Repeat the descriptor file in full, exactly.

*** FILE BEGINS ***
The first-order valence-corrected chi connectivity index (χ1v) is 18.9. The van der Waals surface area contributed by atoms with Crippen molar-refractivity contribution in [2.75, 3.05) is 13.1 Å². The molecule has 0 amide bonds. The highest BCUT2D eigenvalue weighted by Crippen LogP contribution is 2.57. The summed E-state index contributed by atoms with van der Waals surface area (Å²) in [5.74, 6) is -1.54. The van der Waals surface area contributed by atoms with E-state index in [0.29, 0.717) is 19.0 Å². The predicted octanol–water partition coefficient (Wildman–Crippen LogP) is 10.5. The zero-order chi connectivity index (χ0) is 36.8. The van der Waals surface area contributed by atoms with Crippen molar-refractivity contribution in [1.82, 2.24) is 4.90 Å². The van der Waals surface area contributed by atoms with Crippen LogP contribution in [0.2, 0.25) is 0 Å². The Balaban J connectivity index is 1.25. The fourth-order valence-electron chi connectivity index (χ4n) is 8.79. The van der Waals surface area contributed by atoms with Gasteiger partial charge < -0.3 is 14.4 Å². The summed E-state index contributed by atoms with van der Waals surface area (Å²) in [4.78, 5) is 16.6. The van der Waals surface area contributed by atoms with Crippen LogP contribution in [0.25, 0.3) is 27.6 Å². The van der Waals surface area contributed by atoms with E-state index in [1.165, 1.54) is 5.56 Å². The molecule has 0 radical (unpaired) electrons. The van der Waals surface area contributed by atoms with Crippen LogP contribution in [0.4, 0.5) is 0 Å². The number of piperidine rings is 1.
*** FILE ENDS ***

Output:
The first-order valence-corrected chi connectivity index (χ1v) is 18.9. The van der Waals surface area contributed by atoms with Crippen molar-refractivity contribution in [2.75, 3.05) is 13.1 Å². The molecule has 0 amide bonds. The highest BCUT2D eigenvalue weighted by Crippen LogP contribution is 2.57. The summed E-state index contributed by atoms with van der Waals surface area (Å²) in [5.74, 6) is -1.54. The van der Waals surface area contributed by atoms with E-state index in [0.29, 0.717) is 19.0 Å². The predicted octanol–water partition coefficient (Wildman–Crippen LogP) is 10.5. The zero-order chi connectivity index (χ0) is 36.8. The van der Waals surface area contributed by atoms with Crippen molar-refractivity contribution in [1.82, 2.24) is 4.90 Å². The van der Waals surface area contributed by atoms with Crippen LogP contribution in [0.2, 0.25) is 0 Å². The Balaban J connectivity index is 1.25. The fourth-order valence-electron chi connectivity index (χ4n) is 8.79. The van der Waals surface area contributed by atoms with Gasteiger partial charge < -0.3 is 14.4 Å². The summed E-state index contributed by atoms with van der Waals surface area (Å²) in [4.78, 5) is 16.6. The van der Waals surface area contributed by atoms with Crippen LogP contribution in [0.25, 0.3) is 27.6 Å². The van der Waals surface area contributed by atoms with E-state index in [1.165, 1.54) is 5.56 Å². The molecule has 0 radical (unpaired) electrons. The van der Waals surface area contributed by atoms with Crippen LogP contribution in [0.4, 0.5) is 0 Å². The number of piperidine rings is 1.